Last week I was fortunate enough to be able to attend an experience day at Canon’s UK headquarters in Surrey. Put on by Canon, the day featured talks by Canon Ambassadors David Norton and Danny Green, as well as practical shooting opportunities giving us a chance to play about with techniques but also, more importantly, with kit – the sort of kit I had hitherto only dreamt of touching, let alone owning.
The morning consisted of the talks, one by a Canon rep detailing the various improvements in the latest firmware update for the EOS-1D X – something useful for the 1D X owners there, and envy-inducing for the rest of us – as well as the talks by David and Danny (and impressive talks they were – they are really truly two gifted shooters). But it was after lunch that the real fun was to be had, as we split into groups for the practical stuff.
My group’s first port of call was in the grounds of Canon UK, where a small falconry display had been set up for us to shoot, accompanied by Danny Green himself, and starring this little fella.
I can’t remember this little guy’s name, which is annoying because I heard his handler call it often enough. He can’t in all honestly be said to be the best behaved bird I’ve ever encountered; he did as he was told right enough but often took a bit of asking. and occasionally he’d fly off and hide in a tree. Still, there were plenty of opportunities to photograph him.
Soon the owl’s instructor set up a perch for him, so that he could fly along towards the group for a decent photo op.
Danny told us to prefocus on a spot – preferably the handler’s hand – to get a shot as the owl came in to land. I didn’t listen, preferring instead to rely on the AI Servo on my camera to track it along its flight. For the most part, it… didn’t work. But still, I managed to get a few decent shots out of it.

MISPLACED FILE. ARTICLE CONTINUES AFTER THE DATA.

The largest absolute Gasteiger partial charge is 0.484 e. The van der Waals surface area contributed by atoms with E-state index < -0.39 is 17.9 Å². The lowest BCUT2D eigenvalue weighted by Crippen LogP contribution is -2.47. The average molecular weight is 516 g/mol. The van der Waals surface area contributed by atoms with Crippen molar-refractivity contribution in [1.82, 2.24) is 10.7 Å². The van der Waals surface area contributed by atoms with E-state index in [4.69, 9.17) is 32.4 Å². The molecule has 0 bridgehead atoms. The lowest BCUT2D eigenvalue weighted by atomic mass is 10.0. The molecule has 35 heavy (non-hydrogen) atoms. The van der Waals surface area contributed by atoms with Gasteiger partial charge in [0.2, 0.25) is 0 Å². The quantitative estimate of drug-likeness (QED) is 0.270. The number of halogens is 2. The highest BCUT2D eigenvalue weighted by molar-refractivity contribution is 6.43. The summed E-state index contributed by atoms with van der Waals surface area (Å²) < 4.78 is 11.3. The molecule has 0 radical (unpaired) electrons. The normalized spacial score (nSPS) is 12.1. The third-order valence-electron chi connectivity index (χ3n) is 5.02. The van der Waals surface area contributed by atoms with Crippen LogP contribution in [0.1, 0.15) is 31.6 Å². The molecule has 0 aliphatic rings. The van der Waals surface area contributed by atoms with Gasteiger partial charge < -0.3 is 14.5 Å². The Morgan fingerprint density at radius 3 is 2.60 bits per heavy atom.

With his part of the display over, the owl was free to enjoy a celebratory meal. He really looked like he enjoyed it (feel free to suggest captions in the comments).
I quite like the fly that snuck into frame in the former shot.
Then we were introduced to an eagle. And even better, it was my turn to play with some expensive glass, here ably demonstrated by my cousin, who also made it to the day.
That is a EF 500mm f/4L IS II USM lens – about £7,500 of lens if you’re keeping score. This meant that to photograph the eagle we were looking at, even for the extreme closeup shots I got, I had to stand quite a way back from the subject.
Shooting like this was tricky. I’d never used such a large lens before, and although it was light for its size and focal length, after a little while of holding it, its weight still starts to catch up and your arm will start to complain. I never really stopped to think about my camera settings, which is why I was shooting at f/5.6, what my camera had been set to previously, instead of wide open at f/4 (side note: although some photography blogs will have you believe that shooting at maximum aperture isn’t a great idea, Danny Green apparently usually shoots wide open for maximum light and minimum depth of field).
Despite my increasingly aching arm and presumably awkward posture to hold the lens right, the results from the lens were absolutely stunningly sharp. It’s a fantastic lens for sure.
To give my arm a rest, I swapped back to my own 70-300mm lens. By comparison, here is a shot of the same bird taken from roughly the same spot at 300mm rather than 500mm:
After this I handed the 500mm lens over to a lovely gentleman who was kind enough to lend me his own EF 100-400mm f/4.5-5.6L IS USM to have a go with. Truth by told this is a lens I’d been more seriously tempted by for a while as it has a decent focal range and is comparatively cheap at ‘only’ about a grand compared to the 500mm beast (it should be noted I no more have £1,000 than I do £7,500, but still, one is definitely more reachable than the other). The weird thing about it is it doesn’t have a twist-action zoom like virtually every other lens in existence; it is in fact one of the few ‘pump-action’ lenses out there.